Small Cap Value Report (15 Nov) - CGS, MTEC, PYC, AGA, BQE, OFF

Friday, Nov 15 2013 by

Good morning! Interim results to 30 Sep 2013 from Castings (LON:CGS) look pretty solid to me. Turnover rose 9.1% to £65.9m, and pre-tax profit rose 5% to £9.6m. Note the strong profit margin there, at 14.5%. Their Balance Sheet is very strong, including net cash of £25.8m. It's an engineering group, based in the Midlands.

Basic EPS drops out at 16.89p for the half year, so assuming no seasonality then that doubles up to about 34p EPS for the full year. Therefore at the current share price of 432p it is priced on a PER of about 12.7, which is probably about right in my opinion.

Broker consensus forecast is for 36p EPS this year, and 39p next year, so they look to be trading slightly below that currently. The dividend yield looks reasonably attractive at just under 3%.

The problem here is that the outlook sounds uncertain. The company comments today that, "it is impossible to forecast the outcome for the remainder of this financial year", due to new EU rules on product. I don't like the sound of that one bit, so unfortunately such uncertainty rules it out for me.




Recruitment company Matchtech (LON:MTEC) issues an AGM trading update. It says that they are trading in line with expectations. They say that demand for recruitment "continues to grow ... as the UK moves further into recovery mode". Turnover was up 13% in Q1.

EPS for this year is forecast at 34.3p, for the year ending 31 Jul 2014. So at 565p the shares are not cheap, on a PER of 16.5. I cannot see any upside on that price, as the shares seem to already price in a cyclical recovery. There is an attractive dividend yield of about 3.5% though.




Results from tiny £2.5m market cap Physiomics (LON:PYC) look awful - turnover of only £240k, and an operating loss of 548k for the six months to 30 Jun 2013. They have almost run out of cash, with only £179k left at 30 Jun 2013, which at a burn rate of almost £100k per month will in all likelihood have gone by now. They refer to financing being tight, and look to have agreed some sort…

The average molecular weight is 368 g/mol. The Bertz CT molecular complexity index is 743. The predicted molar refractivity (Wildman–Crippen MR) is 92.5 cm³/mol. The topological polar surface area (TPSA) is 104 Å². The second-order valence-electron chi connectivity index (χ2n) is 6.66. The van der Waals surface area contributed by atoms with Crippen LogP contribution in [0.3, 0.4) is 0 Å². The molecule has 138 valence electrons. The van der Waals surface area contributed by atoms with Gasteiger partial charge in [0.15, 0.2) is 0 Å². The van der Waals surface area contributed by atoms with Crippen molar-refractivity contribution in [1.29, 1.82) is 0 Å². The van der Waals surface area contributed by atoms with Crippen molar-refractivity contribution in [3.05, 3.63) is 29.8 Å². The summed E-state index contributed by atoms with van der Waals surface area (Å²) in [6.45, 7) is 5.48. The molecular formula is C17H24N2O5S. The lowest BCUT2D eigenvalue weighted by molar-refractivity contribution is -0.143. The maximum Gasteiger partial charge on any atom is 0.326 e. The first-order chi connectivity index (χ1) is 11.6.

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Castings P.L.C. is an iron casting and machining company. The Company caters to both domestic and export markets. Its segments include Foundry operations and Machining. The Company has over three trading operations, including Castings (Brownhills), William Lee Limited and CNC Speedwell Limited. Castings (Brownhills) supplies spheroidal graphite (SG) iron castings to a range of manufacturing industries from its mechanized foundries. William Lee Limited supplies SG iron castings from its foundries in Dronfield, Derbyshire. CNC Speedwell Limited is a machining operation primarily focused on the prismatic machining of iron and aluminum castings from its sites in Brownhills and Fradley. It produces ductile iron castings, SG iron castings, austempered ductile iron (ADI) castings, Simo castings and nickel (Ni)-resist castings up to approximately 40 kilograms in weight using over four Disamatic molding machines and approximately three horizontal Green Sand molding machines. more »

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Gattaca plc, formerly Matchtech Group plc, is a human capital resources business dealing with contract and permanent recruitment in the private and public sectors. The Company operates through two segments: Engineering and Technology. The Engineering segment comprises Barclay Meade and Alderwood recruitment consultancy brands. The Technology segment includes the Connectus recruitment consultancy brand. The Company is a provider of specialist recruitment services to the engineering and technology industries, both in the United Kingdom and internationally. The Company offers three core solutions: Contingent Workforce Solutions, Permanent Recruitment Process Outsourcing (RPO) and Total Workforce Solutions. more »